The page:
6. Tools and Technology. There is a plethora of solutions on the market today. Sales leaders are just as prone to make the mistake of “over subscribing” to tools, as they are to under invest. Still, many organizations fail to make the investments required to automate or streamline sales processes or give reps the tools they need to quickly access information, perform rudimentary activities efficiently, and ultimately free up time to focus on activities that drive sales.
  7. Incentives. The right sales compensation program ensures alignment between your goals and objectives and the sales person’s pay check. The right program also supports the leader’s ability to attract and retain the right talent.

Figure 2:  Impact from Increasing EST
Consider a sales rep whose EST = 20%. In other words, 20% of his or her time is spent on the high-value, account development and customer-facing activities that lead to closed deals. Assume the rep is also currently producing $2.0M per year in sales. Increasing EST from 20% to 25% can lead to an additional 12.5% in sales which equals $2.3M in sales.
Figure 2 - Impact from Increasing ESTAssumes 225 working days per year and 8 working hours per day

Now imagine if this increase in sales time is replicated for all front-line sales reps. The impact on the company’s topline would be significant! But, as always, sales management must balance the cost associated with increasing EST as it typically requires investment in job redesign, lower priced support resources and / or better technology and tools. There are always ways to increase EST in ways where marginal benefit exceeds marginal cost. You just have to find them!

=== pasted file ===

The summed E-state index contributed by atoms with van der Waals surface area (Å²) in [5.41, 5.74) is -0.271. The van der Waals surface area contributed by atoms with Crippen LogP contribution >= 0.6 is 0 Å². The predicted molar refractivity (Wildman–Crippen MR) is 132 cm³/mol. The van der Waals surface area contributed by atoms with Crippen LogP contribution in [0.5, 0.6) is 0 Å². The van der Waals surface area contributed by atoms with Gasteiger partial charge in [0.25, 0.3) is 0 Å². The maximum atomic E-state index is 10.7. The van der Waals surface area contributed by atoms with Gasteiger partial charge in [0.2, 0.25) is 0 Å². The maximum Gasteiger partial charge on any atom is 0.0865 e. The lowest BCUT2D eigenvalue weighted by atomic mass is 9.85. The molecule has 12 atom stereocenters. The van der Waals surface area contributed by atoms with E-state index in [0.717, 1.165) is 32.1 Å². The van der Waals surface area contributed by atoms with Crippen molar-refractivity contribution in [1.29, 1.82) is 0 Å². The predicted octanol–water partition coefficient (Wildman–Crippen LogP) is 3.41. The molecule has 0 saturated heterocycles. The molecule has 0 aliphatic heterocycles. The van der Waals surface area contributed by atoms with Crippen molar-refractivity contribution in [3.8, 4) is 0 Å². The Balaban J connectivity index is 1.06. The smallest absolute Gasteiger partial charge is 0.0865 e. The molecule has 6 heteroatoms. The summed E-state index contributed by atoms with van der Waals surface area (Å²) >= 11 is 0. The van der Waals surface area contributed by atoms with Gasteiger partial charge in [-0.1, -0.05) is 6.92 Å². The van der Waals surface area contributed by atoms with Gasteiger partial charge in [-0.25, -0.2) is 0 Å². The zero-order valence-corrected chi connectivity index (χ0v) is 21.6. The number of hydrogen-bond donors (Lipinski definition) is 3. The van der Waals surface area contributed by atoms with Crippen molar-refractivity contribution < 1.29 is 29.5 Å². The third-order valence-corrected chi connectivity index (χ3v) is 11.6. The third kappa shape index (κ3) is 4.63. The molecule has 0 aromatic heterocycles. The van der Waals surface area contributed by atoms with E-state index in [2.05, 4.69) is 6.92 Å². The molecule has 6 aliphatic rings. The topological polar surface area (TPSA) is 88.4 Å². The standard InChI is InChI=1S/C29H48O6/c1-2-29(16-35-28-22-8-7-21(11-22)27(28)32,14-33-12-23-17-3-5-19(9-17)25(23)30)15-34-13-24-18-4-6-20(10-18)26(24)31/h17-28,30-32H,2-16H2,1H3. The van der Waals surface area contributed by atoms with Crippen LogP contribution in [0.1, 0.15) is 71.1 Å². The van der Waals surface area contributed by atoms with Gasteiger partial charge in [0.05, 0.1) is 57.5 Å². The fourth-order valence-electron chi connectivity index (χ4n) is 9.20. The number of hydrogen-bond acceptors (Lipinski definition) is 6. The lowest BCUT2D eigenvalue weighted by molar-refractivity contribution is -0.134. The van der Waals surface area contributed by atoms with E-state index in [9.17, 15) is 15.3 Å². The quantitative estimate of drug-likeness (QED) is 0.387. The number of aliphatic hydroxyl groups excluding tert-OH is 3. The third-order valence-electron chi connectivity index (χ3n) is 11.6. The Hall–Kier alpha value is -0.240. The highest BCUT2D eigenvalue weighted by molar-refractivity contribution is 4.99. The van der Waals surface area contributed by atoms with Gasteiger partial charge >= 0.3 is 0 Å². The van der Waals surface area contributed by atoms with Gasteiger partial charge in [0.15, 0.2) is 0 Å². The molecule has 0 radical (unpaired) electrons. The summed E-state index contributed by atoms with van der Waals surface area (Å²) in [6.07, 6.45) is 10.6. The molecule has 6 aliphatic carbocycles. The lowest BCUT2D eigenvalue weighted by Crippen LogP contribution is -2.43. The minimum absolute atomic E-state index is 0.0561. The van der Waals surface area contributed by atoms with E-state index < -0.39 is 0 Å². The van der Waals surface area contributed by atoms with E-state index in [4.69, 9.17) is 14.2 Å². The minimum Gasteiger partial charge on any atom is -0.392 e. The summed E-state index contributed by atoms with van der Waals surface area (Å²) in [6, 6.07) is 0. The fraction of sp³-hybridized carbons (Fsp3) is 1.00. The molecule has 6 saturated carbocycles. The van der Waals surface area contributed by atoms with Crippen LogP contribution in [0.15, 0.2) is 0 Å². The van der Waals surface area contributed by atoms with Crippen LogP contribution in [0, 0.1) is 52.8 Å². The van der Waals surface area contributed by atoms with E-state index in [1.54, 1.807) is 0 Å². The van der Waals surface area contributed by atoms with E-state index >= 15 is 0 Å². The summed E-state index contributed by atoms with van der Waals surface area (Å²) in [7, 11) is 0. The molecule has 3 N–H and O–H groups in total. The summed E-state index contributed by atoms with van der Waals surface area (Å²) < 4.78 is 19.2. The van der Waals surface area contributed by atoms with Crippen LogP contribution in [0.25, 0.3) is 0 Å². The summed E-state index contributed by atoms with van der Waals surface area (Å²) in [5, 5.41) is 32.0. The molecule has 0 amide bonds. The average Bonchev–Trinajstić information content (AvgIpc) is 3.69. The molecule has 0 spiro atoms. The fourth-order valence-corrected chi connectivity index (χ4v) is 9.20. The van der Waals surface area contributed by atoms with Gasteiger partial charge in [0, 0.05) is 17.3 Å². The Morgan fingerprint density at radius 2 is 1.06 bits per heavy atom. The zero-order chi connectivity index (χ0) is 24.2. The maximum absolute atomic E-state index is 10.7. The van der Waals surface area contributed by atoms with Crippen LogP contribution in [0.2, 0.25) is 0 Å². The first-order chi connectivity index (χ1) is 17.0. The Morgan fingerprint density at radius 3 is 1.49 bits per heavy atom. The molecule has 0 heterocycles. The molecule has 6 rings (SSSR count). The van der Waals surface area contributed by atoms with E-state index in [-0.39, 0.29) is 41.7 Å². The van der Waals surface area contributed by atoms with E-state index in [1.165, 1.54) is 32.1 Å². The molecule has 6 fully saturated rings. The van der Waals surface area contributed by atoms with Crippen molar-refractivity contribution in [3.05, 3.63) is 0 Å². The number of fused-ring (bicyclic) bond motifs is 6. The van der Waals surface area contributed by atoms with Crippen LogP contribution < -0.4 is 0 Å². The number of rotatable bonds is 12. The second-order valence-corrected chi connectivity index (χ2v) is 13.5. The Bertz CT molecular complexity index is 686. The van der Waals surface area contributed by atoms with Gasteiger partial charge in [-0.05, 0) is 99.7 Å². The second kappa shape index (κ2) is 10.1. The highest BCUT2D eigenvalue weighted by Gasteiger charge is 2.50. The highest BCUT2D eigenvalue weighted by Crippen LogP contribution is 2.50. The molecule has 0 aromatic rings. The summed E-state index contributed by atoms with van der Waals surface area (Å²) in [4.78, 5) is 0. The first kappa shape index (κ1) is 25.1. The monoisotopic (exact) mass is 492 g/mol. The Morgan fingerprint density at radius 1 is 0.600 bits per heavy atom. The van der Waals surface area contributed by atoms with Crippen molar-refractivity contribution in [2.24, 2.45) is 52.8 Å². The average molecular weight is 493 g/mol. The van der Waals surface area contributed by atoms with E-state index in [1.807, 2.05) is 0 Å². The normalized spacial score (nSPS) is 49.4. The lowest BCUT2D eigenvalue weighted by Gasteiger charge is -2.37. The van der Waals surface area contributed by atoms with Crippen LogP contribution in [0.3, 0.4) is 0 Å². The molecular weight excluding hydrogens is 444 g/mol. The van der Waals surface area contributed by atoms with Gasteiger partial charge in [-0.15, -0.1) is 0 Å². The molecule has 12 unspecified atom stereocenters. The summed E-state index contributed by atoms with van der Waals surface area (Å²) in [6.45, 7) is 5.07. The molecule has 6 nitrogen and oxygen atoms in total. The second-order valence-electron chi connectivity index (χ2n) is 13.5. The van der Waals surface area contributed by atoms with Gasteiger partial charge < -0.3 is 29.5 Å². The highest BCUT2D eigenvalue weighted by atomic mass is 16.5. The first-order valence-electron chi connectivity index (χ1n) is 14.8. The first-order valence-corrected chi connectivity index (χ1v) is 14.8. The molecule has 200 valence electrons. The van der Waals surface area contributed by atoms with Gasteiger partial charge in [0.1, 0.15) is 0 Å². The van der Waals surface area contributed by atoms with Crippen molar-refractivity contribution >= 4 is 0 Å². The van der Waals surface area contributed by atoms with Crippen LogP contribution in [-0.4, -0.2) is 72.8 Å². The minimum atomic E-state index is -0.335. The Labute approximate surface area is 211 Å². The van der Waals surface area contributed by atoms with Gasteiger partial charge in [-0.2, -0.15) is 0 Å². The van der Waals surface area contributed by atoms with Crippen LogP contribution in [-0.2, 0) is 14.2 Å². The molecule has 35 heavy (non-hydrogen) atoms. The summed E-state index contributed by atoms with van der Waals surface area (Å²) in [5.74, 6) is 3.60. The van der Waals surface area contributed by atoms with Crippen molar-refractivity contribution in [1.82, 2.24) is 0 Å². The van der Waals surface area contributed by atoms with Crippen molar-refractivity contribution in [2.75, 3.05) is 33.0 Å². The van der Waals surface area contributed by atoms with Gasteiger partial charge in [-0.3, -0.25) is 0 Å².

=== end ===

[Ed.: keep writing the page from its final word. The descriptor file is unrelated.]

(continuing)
Get Moving. While EST is not the “silver bullet” that always leads to growth, it is a crucial measuring stick that should be part of every sales leader’s dashboard. Cross-industry EST averages 25%, but best practice is northward of 30%. How does your sales organization stack up? Are your sales incumbents losing valuable selling time? How can your organization free up sales reps’ time to drive more sales without increasing headcount? AGI can help answer these questions.

To learn more, please visit our Sales Analytics Practice.

Categories:

Insight type: Article

Industry: Cross-Industry

Role: C-Suite, Sales and Marketing Leadership

Topic: Sales Analytiсs